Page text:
If there’s anyone who can teach us all a thing or two about achieving our dreams it’s the Olympian and champion track athlete Sally Gunnell.
After breaking world records and winning a series of medals including gold in the 400m hurdles in the 1992 Barcelona Olympics, Sally retired from her elite career at 30 and has since worked as a TV presenter and motivational speaker. She also works with companies to improve performance and wellbeing in workplaces.
Here Sally shares her career journey, and her tips on achieving your goals.
When did you realise you wanted to be an athlete?
At 14 I remember watching the Olympics and just loved it. I’d joined a club when I was 12 and right from a young age I had that dedication. I went to visit my coach in Crystal Palace three times a week, and that was about an hour, an hour-and-a-half away.
I wasn’t thinking ‘this is it I’m going to go to the Olympics and this is my job’. But when I got to the sixth form I had to make choices after that. I must have been 17 or 18 that I decided I wanted to get a part-time job to see whether the athletics worked out.
I was lucky, I had supportive parents. I used to work in a bar at lunchtime so I could train in the morning and afternoon.
I never gave up, I just kept going. I really wanted to see how good I could be.
There were lots of people saying you should get a proper job, you will never make money out of this, but not the people closest to me.
What is it like to be an athlete day-to-day?
I managed to get sponsorship from an insurance and accountancy firm. They allowed me to go off and do my racing while I worked in a research job. That really helped. I worked for that company all the way up to Barcelona in 1992.
I was training twice a day. Five or six hours a day. It was gym work, running on the track, lifting, hill work and all sorts of different things.
Why did you decide you wanted a career in sport?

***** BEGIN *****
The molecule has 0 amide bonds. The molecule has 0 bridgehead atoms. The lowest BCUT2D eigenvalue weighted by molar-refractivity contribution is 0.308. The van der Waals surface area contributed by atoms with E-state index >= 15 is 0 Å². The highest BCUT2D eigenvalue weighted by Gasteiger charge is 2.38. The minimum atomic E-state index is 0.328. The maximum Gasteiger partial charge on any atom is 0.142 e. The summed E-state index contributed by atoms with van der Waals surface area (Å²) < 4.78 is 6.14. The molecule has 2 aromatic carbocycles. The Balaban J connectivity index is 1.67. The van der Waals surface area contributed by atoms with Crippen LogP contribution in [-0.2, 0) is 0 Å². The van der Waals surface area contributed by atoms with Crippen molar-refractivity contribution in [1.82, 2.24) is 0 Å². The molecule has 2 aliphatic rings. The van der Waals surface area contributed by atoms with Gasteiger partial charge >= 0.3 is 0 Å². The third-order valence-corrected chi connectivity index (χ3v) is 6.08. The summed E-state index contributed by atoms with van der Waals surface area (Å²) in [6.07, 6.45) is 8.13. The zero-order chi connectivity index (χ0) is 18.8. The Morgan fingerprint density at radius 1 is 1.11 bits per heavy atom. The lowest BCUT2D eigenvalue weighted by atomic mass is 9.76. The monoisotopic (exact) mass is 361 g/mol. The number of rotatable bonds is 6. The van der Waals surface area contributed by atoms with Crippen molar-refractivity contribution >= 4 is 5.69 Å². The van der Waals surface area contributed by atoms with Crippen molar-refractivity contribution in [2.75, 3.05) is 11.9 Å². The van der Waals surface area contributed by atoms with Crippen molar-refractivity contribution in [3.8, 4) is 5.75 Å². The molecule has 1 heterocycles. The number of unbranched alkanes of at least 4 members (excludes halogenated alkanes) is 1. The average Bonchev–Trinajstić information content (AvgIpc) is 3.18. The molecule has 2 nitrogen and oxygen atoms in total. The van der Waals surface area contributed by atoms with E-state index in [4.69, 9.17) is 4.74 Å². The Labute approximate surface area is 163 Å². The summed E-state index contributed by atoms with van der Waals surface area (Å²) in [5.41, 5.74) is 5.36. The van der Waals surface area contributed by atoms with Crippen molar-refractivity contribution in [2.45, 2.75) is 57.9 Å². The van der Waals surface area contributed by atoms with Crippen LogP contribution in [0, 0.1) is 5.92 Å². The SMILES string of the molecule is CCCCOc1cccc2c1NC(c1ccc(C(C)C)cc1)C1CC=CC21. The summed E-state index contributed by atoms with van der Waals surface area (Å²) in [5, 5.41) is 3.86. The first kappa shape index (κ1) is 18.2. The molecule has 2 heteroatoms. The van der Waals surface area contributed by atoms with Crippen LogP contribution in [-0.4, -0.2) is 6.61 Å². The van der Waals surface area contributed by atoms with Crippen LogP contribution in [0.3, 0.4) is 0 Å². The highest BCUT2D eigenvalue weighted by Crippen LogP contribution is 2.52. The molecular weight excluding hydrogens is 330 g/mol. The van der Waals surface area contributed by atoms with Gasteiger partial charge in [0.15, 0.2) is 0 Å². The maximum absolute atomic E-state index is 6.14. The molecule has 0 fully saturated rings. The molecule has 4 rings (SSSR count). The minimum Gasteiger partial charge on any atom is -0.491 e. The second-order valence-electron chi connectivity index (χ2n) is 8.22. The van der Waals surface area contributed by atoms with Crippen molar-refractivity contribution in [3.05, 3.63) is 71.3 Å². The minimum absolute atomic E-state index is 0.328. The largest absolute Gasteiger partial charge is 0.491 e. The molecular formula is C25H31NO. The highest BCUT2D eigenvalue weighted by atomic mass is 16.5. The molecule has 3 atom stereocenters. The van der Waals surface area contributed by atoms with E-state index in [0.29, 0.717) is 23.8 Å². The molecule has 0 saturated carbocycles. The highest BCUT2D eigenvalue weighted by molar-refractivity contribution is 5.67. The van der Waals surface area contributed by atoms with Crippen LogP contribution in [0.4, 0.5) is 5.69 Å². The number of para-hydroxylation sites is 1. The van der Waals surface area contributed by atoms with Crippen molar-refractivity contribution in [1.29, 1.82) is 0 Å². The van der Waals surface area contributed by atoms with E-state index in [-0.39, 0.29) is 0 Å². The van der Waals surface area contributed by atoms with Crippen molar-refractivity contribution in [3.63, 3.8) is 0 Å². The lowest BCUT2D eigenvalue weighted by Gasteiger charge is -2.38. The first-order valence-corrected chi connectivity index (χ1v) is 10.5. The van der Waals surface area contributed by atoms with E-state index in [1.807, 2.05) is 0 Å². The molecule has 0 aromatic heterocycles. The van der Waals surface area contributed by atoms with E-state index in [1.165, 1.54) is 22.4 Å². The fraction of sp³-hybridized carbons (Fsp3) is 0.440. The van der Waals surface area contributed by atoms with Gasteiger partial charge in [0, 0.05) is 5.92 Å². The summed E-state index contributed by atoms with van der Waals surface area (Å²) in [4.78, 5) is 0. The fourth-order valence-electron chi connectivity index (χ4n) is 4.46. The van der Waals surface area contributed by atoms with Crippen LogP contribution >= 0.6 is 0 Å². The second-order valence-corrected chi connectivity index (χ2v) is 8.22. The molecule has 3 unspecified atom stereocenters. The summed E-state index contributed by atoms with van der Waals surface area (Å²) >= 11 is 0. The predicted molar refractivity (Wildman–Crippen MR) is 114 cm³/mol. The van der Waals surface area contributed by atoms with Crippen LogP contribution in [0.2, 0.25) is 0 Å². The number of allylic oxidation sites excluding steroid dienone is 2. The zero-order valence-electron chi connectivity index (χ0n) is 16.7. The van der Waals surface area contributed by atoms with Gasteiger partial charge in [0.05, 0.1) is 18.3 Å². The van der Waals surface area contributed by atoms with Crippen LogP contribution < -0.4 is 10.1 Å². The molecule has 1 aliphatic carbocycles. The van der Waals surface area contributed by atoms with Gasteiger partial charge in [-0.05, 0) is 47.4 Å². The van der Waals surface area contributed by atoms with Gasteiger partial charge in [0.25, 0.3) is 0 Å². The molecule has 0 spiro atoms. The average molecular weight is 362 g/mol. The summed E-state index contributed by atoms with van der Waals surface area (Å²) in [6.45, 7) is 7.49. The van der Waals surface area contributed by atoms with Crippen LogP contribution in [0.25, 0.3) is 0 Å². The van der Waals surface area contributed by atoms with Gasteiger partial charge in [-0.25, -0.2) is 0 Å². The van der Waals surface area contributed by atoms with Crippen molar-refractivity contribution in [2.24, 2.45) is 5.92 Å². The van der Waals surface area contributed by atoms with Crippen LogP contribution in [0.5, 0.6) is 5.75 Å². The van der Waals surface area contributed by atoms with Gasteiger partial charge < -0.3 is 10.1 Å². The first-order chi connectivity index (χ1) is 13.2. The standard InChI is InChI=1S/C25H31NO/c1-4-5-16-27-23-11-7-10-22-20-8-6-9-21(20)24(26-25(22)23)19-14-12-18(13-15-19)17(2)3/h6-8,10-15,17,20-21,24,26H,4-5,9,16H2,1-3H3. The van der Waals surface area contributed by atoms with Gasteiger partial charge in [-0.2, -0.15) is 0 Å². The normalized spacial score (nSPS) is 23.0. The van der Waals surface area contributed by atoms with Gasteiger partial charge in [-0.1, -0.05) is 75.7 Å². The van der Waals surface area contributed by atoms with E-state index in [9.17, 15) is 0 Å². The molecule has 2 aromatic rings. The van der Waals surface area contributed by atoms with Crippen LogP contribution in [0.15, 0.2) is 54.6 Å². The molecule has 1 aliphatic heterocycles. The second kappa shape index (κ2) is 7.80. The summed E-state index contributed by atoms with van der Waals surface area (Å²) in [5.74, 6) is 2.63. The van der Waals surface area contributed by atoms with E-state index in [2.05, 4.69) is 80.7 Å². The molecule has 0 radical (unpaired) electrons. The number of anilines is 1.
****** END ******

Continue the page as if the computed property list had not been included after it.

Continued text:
It was finding something I was good at. I was not particularly academic. It gave me a place to shine.
I loved that feeling of being good at it and that feeling of winning. Seeing how good I could get at something.
What have you learned from your sporting career?
When I look back now I think the lessons that sport taught me for everyday life was about winning and losing, picking yourself up, the mindset, all these sorts of things.
I think you have to stay very positive. When things got tough and you get injured there is a positive in that. It makes you much more determined. I think it gives you time to reflect. When you do achieve at the end of it, it’s quite rewarding because of what you’ve come through.
It’s about getting up and having a positive mindset. There were a lot of times I had to talk myself into races. That is the thing that holds so many people back. I had to learn to tell myself I have trained as hard as everybody else, I deserve it.
You still have to work hard and put a lot of effort in. But there are a lot of people who train hard but have not got the self-belief.
How do you get that mindset?
You have got to learn it. It is about learning. And it’s about how you bounce off other people.
It is surrounding yourself with positive people. Taking yourself away from situations if someone is draining you.